Of the sixteen works shown in 1809, eleven survive, including Blake’s The Soldiers Casting Lots for Christ's Garments (above, from 1800). The survivors show Blake’s work in tempera on canvas and watercolor on paper. Blake disdained oil painting as a symptom of art’s decline. Fresco, the medium for Michelangelo and Raphael, was forever, and Blake desired nothing less than eternity. In 1809, Blake still imagined a place in the mainstream art world for himself. None of the works shown in 1809 relate to the poetry Blake was writing and would later illustrate himself, gaining the fame he now enjoys posthumously. Chaucer, Thomas Gray, and the Bible provided the subject matter for Blake’s art. I found it difficult imagining a “Blake” different than the “Blake” I know so well, but Myrone convincingly argues for the possibility of at least one “Blake” that could have been. One of the lost works, titled Ancient Britons and standing at 3 meters high by 4 meters long, broke all the rules of what a “Blake” is known as. “A privately commissioned painting on a serious historic subject, painted in a severely classical style, full of patriot feeling, and completed on a very large scale,” Myrone describes Ancient Britons from the surviving clues. “If the picture had survived, our image of Blake might be quite radically different: he would be placed even more readily in the company of [James] Barry and Fuseli than he is now.” Would such a “Blake” be better or worse? If Ancient Britons were to reemerge from obscurity tomorrow, would the familiar “Blake” of soaring visions and stubborn independence be lost for good?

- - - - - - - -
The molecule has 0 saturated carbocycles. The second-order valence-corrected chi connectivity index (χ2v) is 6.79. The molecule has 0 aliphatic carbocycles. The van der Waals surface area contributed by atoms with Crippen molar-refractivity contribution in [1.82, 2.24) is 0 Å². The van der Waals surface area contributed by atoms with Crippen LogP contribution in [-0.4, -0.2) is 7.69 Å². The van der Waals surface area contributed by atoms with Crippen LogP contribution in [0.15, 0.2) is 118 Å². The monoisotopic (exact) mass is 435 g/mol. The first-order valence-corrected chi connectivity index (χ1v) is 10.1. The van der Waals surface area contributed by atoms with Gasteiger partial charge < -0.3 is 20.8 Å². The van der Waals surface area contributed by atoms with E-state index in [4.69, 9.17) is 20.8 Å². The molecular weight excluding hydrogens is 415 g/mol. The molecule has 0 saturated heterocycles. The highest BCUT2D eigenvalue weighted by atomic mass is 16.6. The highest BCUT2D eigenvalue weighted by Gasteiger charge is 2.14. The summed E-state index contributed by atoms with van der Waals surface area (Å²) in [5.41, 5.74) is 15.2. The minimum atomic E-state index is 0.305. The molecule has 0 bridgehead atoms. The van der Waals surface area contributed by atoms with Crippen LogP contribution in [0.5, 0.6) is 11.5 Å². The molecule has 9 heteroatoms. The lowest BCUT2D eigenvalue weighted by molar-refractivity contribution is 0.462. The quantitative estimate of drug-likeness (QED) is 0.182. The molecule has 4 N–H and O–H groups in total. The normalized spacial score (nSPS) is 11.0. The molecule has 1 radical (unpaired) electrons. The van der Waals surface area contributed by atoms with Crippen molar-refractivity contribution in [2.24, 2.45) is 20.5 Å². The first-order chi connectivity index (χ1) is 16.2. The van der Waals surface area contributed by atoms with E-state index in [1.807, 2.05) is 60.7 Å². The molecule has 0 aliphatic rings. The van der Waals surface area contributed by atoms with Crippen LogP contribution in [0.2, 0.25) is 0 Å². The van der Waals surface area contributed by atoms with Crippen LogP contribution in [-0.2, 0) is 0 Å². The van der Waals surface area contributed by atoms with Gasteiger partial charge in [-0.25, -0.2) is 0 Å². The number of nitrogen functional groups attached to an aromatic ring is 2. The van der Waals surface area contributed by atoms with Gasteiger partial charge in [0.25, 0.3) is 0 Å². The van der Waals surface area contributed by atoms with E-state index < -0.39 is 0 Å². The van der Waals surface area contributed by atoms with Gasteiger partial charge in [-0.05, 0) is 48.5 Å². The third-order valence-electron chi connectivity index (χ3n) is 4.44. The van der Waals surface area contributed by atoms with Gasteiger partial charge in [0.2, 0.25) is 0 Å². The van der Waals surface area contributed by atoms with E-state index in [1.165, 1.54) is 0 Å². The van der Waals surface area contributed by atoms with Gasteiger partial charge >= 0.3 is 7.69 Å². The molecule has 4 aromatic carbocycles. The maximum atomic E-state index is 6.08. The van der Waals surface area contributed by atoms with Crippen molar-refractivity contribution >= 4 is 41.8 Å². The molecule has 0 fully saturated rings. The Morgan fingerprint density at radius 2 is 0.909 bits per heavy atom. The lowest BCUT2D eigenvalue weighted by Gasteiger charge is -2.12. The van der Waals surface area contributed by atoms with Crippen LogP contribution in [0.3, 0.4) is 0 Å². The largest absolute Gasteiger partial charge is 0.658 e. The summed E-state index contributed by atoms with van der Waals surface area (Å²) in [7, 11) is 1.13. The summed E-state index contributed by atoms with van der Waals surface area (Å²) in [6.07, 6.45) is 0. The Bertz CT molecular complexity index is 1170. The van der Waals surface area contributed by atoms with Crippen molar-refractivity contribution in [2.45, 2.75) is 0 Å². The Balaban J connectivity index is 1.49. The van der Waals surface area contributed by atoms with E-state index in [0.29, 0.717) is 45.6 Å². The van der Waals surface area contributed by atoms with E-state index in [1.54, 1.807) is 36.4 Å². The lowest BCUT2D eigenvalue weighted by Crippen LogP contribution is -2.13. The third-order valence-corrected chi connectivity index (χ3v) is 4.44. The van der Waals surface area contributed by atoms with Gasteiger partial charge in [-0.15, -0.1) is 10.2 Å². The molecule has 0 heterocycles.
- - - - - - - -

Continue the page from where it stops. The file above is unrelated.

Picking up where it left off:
In the end, however, despite dreams of a parallel universe in which Blake and James Barry sit cozily beside each other in a prosaic list of painters of the period, we are left with the only Blake we know. After the failure of the 1809 show, Blake turned his back on the conventional art world. He participated in only one more exhibition in 1812. When Sir Joshua Reynolds, official tastemaker of Blake’s time and gatekeeper for artistic success, published his lectures, Blake annotated them with the bitter marginalia of a outsider with no hope of finding his way in. Seen in My Visions shows Blake at his visionary best, especially in works such as Christ in the Sepulchre, Guarded by Angels (above, from 1805), but also at his pragmatic best, wishing for a way to become an insider without compromising his principles so as to better art and society from within the machinery itself. Even Blake knew that access to the inner workings of the system was the only way to change it. Denied the chance even to touch the levers of power, Blake forged a different path, lighting a long fuse for an artistic and philosophical bomb that would take decades to detonate and contribute to change. Even two centuries later, Blake explodes in our imaginations like few other artists. The exhibition and catalogue Seen in My Visions shows that Blake didn’t begin as a bomb thrower into the future.

[Many thanks to Tate Publishing for providing me with a review copy of William Blake’s Seen in My Visions: A Descriptive Catalogue of Pictures, edited by Martin Myrone.]